If you’re ready, let’s look at diagnosing the problem by measuring the o2 sensor’s operating characteristics, step by step:

  1. Identify the specific o2 sensor that you want to do the oxygen sensor test on. Depending on the year of your car there could be up to 5 o2 sensors located along the exhaust system. Fortunately, the computer DTC will pinpoint the specific o2 sensor that needs to be tested. Using the DTC, you can refer to your owner’s manual to locate the sensor. Your owner’s manual will also identify the signal wire as many o2 sensors have multiple wires connected to it.
  2. You will need a 10-megaohm impedance digital voltmeter for testing the o2 sensor. You should set it to the millivolt (mV) DC scale.
  3. Now start the car and let it run until it reaches operating temperature. This may take up to 20 minutes.
  4. Once you have reached operating temperature, turn off the engine. Now connect the red probe to the o2 sensor’s signal wire and the black probe to a good ground. Please use caution when connecting the probes as the engine and exhaust system will be extremely hot.
  5. To perform the actual test, start the car again and check the voltmeter’s voltage readings. The o2 sensor’s voltage should fluctuate within the 100mV – 900mV (0.10V to 0.90V) range. If it is within this range, the o2 sensor is operating normally and you can stop testing. In case it is not within range, there is either an engine problem (loose hose) or the o2 sensor is bad. If it appears to be bad, continue with the next steps.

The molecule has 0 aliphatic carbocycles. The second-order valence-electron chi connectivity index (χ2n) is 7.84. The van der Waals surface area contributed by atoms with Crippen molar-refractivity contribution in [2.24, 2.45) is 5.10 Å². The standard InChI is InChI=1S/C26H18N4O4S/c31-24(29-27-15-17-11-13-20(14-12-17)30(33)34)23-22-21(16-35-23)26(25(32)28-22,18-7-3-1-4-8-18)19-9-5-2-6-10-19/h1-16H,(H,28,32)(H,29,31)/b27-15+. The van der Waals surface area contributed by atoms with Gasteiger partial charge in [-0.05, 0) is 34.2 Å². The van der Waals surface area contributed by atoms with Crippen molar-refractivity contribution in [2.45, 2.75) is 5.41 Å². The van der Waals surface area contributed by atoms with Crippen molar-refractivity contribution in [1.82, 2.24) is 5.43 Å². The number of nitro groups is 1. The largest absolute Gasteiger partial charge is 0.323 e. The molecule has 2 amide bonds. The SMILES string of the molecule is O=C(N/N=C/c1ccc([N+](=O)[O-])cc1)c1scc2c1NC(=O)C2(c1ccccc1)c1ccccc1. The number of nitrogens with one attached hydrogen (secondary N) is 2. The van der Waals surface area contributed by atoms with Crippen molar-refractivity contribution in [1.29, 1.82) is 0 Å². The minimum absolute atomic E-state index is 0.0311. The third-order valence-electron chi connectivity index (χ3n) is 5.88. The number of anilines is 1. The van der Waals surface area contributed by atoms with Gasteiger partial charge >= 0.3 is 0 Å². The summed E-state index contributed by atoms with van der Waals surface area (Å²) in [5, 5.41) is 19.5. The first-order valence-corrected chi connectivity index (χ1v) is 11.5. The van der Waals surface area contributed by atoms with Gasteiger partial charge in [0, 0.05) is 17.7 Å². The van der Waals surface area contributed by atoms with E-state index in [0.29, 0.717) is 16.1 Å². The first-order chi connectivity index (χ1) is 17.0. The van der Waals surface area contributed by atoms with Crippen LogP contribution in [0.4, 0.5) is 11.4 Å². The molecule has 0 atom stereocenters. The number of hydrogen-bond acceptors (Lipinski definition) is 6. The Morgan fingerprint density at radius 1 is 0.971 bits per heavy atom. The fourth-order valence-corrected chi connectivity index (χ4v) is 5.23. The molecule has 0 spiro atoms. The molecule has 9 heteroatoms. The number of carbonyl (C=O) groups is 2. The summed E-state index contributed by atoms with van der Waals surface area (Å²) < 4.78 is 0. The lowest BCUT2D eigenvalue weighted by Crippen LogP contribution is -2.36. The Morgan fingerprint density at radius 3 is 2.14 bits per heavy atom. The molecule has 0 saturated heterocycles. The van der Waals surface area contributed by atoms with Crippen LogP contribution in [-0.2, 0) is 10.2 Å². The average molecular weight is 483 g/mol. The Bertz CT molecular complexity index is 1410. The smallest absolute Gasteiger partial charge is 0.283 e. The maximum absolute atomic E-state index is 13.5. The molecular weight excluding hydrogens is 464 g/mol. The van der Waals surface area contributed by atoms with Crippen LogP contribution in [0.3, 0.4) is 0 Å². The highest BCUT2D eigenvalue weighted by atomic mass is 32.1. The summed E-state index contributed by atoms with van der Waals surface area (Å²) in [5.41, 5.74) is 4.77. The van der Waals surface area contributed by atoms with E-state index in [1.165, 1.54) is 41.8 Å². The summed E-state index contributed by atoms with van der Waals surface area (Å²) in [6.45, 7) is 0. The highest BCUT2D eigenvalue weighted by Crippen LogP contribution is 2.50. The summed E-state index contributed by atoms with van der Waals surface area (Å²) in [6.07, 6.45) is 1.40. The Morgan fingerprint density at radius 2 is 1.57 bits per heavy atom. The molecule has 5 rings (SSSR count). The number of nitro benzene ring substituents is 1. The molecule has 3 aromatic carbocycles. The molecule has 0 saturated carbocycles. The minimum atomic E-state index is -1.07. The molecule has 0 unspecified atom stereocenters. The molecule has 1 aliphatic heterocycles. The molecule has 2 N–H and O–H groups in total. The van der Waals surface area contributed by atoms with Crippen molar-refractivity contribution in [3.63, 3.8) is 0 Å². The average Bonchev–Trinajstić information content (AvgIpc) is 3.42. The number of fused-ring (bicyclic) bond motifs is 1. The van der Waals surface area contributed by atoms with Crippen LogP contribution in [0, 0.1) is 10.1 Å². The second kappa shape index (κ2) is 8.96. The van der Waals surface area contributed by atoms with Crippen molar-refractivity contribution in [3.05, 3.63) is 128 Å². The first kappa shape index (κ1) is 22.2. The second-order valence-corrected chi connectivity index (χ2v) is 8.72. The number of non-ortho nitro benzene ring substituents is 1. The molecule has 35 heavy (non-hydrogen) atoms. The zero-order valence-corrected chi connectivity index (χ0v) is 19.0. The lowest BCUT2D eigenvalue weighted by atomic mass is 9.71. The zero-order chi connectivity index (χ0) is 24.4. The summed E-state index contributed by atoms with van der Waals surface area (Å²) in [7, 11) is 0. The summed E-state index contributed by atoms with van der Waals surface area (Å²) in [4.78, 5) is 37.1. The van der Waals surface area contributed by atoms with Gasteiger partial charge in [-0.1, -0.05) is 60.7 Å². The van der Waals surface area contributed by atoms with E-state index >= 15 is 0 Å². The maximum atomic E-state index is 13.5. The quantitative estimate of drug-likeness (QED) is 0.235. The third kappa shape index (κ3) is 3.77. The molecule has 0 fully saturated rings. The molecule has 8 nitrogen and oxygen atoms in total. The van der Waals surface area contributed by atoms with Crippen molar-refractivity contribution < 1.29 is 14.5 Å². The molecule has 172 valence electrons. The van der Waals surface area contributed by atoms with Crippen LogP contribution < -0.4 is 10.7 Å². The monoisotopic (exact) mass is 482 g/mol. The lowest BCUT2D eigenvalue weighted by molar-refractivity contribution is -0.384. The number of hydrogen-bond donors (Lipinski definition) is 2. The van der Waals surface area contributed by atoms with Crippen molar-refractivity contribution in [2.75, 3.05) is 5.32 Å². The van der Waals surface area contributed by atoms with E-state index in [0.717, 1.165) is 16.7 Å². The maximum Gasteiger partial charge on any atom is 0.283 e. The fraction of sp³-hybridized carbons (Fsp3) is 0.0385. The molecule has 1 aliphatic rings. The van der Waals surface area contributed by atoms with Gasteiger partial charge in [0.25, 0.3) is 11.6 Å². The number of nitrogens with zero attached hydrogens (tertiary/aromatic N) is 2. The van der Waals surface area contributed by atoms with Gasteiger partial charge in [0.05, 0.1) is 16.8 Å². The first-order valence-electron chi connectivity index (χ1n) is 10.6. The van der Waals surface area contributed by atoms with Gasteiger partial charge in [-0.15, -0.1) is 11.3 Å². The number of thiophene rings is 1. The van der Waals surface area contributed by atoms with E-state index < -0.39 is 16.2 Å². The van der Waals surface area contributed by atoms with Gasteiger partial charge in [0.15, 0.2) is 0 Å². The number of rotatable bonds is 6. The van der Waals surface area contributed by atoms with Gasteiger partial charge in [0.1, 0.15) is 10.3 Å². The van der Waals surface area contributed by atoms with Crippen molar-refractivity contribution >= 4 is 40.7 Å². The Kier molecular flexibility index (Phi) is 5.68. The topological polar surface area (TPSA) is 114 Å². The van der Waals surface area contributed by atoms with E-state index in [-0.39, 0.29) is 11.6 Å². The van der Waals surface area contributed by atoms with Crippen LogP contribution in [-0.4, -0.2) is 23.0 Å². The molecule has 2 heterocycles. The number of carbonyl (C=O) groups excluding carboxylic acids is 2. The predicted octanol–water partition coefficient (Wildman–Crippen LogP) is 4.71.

6. Test the o2 sensor response to a lean fuel consumption situation. Disconnect the hose from the positive crankcase ventilation (PVC) valve which is located on the valve cover. This will allow more air into the engine so the voltmeter should read close to 200mV (0.20V). If the voltmeter does not respond, the o2 sensor is not functioning properly.
  7. Reconnect the PVC hose to test the o2 sensor’s response to a rich fuel consumption situation. To do this disconnect the plastic hose connection to the air cleaner assembly. Block the hose connection opening with a rag in order to reduce the amount of air going into the engine.
  8. Check the voltmeter. It should read close to 800mV (0.08V) due to the reduction of oxygen entering the engine. If the o2 sensor does not respond this way, it is not functioning properly.
  9. Reconnect the hose to the air cleaner.
  10. If the o2 sensor responded correctly to the lean and rich fuel tests, another component could be causing the problem. The potential issues could be a vacuum leak, ignition system or something similar. Obviously, if the o2 sensor did not respond properly then it is bad and will need to be replaced.

Bottom line

So, after all your testing you should know whether the o2 sensor is bad or if something else is the problem. If you feel confident that the o2 sensor is bad, you can tackle it yourself. If you’re not sure that the o2 sensor is bad, you should probably take your car to a professional. Remember, addressing the problem sooner than later may save you from more serious issues such as replacement of the catalytic converter. That part will cost you anywhere from $500 – $1000 to replace. Obviously, the logical choice is to replace the failed o2 sensor and save a bunch of money on costly repairs.

Tips: Use an OBD2 scanner to diagnose O2 sensor.